2. Pressure James Kerasiotes to resign as chairman of the Massachusetts Turnpike Authority. As long as Kerasiotes is running the Big Dig, any figures coming out of the project must be regarded as untrustworthy. His failure to come clean in October with at least a ballpark estimate of the cost overrun undermines the Big Dig. Throughout the project, Kerasiotes has unleashed venom on public figures such as ex-state Tresaurer Joseph Malone who argued the Big Dig was not “on time and on budget,” to use the administration’s mantra. But Malone and Company were right after all. The project needs a leader who is completely and totally honest and forthcoming with the bondholders and taxpayers, and Kerasiotes has not been that leader.
Additionally, any reluctance on the part of Cellucci to take swift, harsh action against the Turnpike chairman only makes Kerasiotes’s claim that the governor is afraid of him look true.
3. Publicly, unequivocally state that the $12.2 billion tag is not final, and costs could again increase. Everybody knows that more likely than not, costs will go up again. From Day one of this project, the cost has been consistently underestimated. This creativity with the numbers helped sell the project to a skeptical public, but if the administration refuses to concede further increases the voters of this state -- and federal officials examining the project’s aid -- will be even more skeptical.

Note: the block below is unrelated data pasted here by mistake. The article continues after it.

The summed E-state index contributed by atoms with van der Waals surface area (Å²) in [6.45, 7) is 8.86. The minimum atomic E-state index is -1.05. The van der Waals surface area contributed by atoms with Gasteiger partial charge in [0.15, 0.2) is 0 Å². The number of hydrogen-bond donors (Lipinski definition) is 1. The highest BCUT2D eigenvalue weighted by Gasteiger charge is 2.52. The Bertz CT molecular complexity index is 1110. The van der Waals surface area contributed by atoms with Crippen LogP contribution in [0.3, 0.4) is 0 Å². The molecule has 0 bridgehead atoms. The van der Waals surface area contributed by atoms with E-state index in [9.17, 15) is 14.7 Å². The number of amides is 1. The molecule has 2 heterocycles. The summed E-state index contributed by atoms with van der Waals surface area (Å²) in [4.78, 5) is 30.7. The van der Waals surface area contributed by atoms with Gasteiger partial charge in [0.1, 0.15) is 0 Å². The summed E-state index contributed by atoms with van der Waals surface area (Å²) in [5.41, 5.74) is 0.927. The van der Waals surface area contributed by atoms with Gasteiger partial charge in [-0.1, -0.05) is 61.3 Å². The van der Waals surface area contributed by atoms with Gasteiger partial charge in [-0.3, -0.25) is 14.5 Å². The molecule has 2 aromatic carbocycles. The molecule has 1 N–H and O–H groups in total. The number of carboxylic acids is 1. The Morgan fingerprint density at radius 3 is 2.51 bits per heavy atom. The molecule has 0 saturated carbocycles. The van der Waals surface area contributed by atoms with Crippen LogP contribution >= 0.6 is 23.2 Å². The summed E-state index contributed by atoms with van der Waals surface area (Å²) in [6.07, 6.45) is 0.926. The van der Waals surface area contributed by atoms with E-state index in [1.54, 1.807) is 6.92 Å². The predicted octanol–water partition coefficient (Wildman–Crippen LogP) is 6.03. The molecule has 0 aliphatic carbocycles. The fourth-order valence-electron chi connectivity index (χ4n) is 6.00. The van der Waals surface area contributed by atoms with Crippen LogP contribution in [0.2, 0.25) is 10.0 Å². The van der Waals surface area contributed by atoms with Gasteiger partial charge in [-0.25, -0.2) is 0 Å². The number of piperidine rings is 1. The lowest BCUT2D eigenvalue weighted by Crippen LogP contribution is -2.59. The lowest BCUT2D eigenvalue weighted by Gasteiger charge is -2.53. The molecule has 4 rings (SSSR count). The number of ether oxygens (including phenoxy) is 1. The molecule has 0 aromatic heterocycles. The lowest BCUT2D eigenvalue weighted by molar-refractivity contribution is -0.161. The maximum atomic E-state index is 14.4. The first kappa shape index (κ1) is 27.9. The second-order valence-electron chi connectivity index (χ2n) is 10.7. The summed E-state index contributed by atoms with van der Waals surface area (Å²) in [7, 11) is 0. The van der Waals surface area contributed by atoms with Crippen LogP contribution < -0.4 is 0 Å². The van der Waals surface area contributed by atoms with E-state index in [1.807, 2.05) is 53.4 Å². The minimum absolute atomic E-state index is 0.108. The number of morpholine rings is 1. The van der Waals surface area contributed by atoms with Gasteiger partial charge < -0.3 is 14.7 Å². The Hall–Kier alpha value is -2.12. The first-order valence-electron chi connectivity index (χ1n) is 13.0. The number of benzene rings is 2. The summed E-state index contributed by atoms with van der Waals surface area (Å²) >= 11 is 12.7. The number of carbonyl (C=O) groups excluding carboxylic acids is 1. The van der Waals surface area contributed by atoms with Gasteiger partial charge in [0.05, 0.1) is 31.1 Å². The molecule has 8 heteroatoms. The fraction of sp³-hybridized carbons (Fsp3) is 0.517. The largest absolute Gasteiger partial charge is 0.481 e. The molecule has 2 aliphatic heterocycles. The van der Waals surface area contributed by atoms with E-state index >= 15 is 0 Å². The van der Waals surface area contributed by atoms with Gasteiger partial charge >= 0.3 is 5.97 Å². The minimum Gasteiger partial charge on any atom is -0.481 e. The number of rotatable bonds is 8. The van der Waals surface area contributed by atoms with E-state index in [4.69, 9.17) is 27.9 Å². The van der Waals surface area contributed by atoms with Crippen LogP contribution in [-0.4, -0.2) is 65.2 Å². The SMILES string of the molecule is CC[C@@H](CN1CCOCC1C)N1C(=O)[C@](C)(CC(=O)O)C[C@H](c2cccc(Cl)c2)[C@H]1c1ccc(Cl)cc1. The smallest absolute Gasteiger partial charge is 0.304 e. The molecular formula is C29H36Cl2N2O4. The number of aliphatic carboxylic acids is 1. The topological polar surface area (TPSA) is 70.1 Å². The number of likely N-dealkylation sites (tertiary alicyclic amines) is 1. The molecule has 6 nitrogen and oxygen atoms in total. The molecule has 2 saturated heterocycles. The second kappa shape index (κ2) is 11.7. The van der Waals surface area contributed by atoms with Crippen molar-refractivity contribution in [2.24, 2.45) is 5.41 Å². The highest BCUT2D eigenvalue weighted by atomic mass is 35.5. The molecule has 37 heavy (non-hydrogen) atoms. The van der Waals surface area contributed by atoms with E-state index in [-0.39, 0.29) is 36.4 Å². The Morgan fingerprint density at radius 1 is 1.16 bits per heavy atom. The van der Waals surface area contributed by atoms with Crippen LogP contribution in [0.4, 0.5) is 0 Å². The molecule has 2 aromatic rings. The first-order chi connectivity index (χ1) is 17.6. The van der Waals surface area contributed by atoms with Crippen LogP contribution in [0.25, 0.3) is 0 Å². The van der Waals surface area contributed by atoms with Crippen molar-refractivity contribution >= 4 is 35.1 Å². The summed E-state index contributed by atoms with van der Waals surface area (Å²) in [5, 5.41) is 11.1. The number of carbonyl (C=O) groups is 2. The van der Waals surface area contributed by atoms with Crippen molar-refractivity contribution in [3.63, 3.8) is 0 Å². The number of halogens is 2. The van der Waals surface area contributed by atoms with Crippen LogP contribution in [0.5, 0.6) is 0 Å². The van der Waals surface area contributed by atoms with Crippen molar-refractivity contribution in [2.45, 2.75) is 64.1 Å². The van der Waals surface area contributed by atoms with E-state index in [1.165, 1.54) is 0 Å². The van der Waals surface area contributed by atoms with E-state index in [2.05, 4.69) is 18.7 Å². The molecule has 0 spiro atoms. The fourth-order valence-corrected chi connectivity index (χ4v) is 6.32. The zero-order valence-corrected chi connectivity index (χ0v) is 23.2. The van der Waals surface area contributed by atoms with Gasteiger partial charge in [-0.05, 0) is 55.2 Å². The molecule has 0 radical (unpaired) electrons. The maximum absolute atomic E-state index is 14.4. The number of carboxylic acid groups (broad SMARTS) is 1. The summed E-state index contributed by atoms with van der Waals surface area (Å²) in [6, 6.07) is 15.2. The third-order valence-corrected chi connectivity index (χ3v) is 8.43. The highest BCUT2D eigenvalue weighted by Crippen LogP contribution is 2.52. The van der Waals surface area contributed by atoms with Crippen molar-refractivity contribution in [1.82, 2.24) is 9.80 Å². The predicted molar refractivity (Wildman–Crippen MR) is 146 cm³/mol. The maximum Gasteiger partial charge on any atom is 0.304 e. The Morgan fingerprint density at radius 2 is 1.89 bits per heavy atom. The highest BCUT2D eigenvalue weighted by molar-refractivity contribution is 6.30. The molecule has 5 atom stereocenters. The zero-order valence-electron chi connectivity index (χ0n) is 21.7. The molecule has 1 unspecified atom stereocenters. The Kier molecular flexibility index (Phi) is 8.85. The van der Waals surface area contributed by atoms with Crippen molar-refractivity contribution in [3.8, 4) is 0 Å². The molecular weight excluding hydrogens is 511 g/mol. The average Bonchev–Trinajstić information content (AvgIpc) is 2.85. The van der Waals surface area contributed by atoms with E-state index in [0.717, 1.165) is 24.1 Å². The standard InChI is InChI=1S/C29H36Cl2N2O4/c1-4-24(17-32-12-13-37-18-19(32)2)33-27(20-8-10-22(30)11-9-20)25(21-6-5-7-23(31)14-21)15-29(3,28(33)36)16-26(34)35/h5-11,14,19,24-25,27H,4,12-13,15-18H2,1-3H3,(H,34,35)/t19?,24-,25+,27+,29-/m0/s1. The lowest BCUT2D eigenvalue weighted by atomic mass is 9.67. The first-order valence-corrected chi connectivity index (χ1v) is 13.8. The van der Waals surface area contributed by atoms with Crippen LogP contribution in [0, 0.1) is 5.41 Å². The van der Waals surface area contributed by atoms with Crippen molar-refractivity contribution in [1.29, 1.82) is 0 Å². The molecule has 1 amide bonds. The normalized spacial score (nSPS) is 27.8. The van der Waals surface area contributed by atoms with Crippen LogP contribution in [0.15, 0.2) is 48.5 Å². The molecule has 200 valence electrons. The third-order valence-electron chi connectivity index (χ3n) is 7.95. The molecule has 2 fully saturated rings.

4. Institute tolls on Interstate 93 and the Southeast Expressway. These are the two expressway approaches into Boston which are currently untolled, and these are also the approaches which benefit most from the Big Dig, which is essentially a north-south project. It’s only fair that the heaviest users of the corridor pay for it themselves instead of having their use of the highway subsidized by other drivers.
Paul Cellucci barely won the governor’s office by continuously hammering themes of fiscal responsibility. Now is the time to deliver on those promises. The Big Dig’s big mess is testing the fiscal competence of his administration, and the early grades are not good. The buck should stop in the governor’s office, and Cellucci must come up with a fair plan to cover the Big Dig shortfall and reassert control of the project. Anything less and his remaining relevance will be destroyed, and the governor will have nothing to do but count the days until a Democratic governor takes the oath of office in January 2003.